Animals have passed through the evolutionary crucible of mass extinctions at least five times. There were the Ordovician-Silurian and Devonian extinctions (440 million and 365 million years ago, respectively), which killed off many marine organisms. Then two more, which affected oceanic vertebrates and terrestrial animals. The last mass extinction, which occurred about 66 million years ago at the end of the Cretaceous Period, wiped out about 75% of plants and animals, including dinosaurs. However, it seems that there was another one that preceded all others.

The Ediacaran period is the third c last geological period of the Neoproterozoic, before the Cambrian period of the Paleozoic Era. We need to mentally transport ourselves to 550 million years ago. Scholars have always described this geological era as characterized only by the presence of simpler living organisms (single-celled), even though these statements have been the subject of several controversies since a footprint of a legged animal was discovered in Nevada in 2008 dating back to 570 million years ago.

Aside from the disputes, another very interesting discovery is about the Ediacaran: it seems to be the period when the earth witnessed the about 80% disappearance of the life forms present, without leaving traces in the fossil record.

Learn from the past

A new study suggests these missing fossils point to a mass extinction event. The revelations indicate that the first communities of large and complex animals were killed by a fortress overall decrease in oxygena discovery that may have implications for modern ocean ecosystems threatened by human activities.

“This represents the oldest known extinction event in the animal fossil record,” said lead author Scott Evans, a research scientist at Virginia Tech. “It’s consistent with all major mass extinctions. It’s related to climate change.”

“We looked at the pattern of selectivity — what went extinct, what survived, and what thrived after the extinction,” said study co-author Shuhai Xiao, a professor of geobiology at Virginia Tech. “It has been found that organisms that cannot tolerate low oxygen levels have been selectively eliminated.”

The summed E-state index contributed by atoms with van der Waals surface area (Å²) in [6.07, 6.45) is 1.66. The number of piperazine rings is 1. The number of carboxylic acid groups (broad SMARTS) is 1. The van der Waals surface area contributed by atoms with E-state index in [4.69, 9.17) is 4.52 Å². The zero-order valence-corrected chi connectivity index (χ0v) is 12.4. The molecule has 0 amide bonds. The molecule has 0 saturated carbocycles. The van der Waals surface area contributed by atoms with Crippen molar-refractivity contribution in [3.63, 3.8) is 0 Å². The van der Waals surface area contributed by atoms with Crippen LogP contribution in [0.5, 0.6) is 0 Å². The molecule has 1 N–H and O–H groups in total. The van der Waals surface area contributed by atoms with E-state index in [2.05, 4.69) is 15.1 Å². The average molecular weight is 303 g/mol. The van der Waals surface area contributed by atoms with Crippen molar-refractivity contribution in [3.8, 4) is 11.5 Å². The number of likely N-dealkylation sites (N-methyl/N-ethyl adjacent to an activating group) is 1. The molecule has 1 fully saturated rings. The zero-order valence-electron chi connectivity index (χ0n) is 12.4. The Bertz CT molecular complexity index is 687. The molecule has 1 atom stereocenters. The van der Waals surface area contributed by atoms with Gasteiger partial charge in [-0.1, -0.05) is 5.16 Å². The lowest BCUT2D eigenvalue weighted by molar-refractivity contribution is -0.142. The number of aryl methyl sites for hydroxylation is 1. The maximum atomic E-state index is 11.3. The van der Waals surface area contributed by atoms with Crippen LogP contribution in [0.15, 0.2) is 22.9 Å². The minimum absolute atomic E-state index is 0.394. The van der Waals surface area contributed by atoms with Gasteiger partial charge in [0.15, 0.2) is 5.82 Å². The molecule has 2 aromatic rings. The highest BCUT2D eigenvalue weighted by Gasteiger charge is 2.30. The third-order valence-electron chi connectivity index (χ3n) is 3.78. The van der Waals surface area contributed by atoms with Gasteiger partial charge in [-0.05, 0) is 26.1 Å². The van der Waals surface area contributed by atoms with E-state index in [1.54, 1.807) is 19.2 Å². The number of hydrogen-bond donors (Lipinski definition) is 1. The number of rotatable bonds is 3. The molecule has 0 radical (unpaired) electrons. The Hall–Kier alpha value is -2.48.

But why oxygen levels plummeted in the Ediacan years remains a mystery. Volcanic eruptions, tectonic plate movements and asteroid impacts are all possibilities, Evans said, as are less dramatic explanations, such as changes in ocean nutrient levels.

The findings may also teach us about human threats to aquatic life. Various agricultural and wastewater treatment practices have introduced nutrients such as phosphorus and nitrogen into marine and river ecosystems, increasing the amount of algae that degrades in the water. they consume oxygen. The proliferation of “dead zones,” where water oxygen levels are too low to support life, may present similar challenges for modern animals.

The researchers have published their findings in the journal Proceedings of the National Academy of Sciences

Source: Lega Nerd

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I am Bret Jackson, a professional journalist and author for Gadget Onus, where I specialize in writing about the gaming industry. With over 6 years of experience in my field, I have built up an extensive portfolio that ranges from reviews to interviews with top figures within the industry. My work has been featured on various news sites, providing readers with insightful analysis regarding the current state of gaming culture.


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